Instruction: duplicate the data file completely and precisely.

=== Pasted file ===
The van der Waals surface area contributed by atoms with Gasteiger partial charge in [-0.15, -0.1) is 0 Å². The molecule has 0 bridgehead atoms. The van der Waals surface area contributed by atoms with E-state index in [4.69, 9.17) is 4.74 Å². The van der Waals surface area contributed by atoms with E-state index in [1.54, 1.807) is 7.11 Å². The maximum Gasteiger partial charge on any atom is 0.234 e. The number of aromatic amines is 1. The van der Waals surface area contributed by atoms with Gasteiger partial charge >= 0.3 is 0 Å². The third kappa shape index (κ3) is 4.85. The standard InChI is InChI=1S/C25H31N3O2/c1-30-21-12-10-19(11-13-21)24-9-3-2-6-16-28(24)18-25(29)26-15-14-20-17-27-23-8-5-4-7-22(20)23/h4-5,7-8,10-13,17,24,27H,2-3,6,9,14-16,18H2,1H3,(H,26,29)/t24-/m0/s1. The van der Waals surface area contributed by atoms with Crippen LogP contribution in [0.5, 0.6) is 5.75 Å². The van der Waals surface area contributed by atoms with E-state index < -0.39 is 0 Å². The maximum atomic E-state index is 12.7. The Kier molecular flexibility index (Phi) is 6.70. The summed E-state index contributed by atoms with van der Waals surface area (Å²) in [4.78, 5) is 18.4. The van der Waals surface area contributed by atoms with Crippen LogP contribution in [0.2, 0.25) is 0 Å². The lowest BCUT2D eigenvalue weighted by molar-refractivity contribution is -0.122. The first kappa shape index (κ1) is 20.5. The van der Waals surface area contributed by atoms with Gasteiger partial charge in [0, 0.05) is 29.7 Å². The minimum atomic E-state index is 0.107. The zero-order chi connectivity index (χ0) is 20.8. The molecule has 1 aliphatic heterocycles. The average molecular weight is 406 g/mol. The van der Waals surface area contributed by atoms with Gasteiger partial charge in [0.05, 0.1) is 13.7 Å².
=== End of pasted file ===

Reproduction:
The van der Waals surface area contributed by atoms with Gasteiger partial charge in [-0.15, -0.1) is 0 Å². The molecule has 0 bridgehead atoms. The van der Waals surface area contributed by atoms with E-state index in [4.69, 9.17) is 4.74 Å². The van der Waals surface area contributed by atoms with E-state index in [1.54, 1.807) is 7.11 Å². The maximum Gasteiger partial charge on any atom is 0.234 e. The number of aromatic amines is 1. The van der Waals surface area contributed by atoms with Gasteiger partial charge >= 0.3 is 0 Å². The third kappa shape index (κ3) is 4.85. The standard InChI is InChI=1S/C25H31N3O2/c1-30-21-12-10-19(11-13-21)24-9-3-2-6-16-28(24)18-25(29)26-15-14-20-17-27-23-8-5-4-7-22(20)23/h4-5,7-8,10-13,17,24,27H,2-3,6,9,14-16,18H2,1H3,(H,26,29)/t24-/m0/s1. The van der Waals surface area contributed by atoms with Crippen LogP contribution in [0.5, 0.6) is 5.75 Å². The van der Waals surface area contributed by atoms with E-state index < -0.39 is 0 Å². The maximum atomic E-state index is 12.7. The Kier molecular flexibility index (Phi) is 6.70. The summed E-state index contributed by atoms with van der Waals surface area (Å²) in [4.78, 5) is 18.4. The van der Waals surface area contributed by atoms with Crippen LogP contribution in [0.2, 0.25) is 0 Å². The lowest BCUT2D eigenvalue weighted by molar-refractivity contribution is -0.122. The first kappa shape index (κ1) is 20.5. The van der Waals surface area contributed by atoms with Gasteiger partial charge in [0, 0.05) is 29.7 Å². The minimum atomic E-state index is 0.107. The zero-order chi connectivity index (χ0) is 20.8. The molecule has 1 aliphatic heterocycles. The average molecular weight is 406 g/mol. The van der Waals surface area contributed by atoms with Gasteiger partial charge in [0.05, 0.1) is 13.7 Å².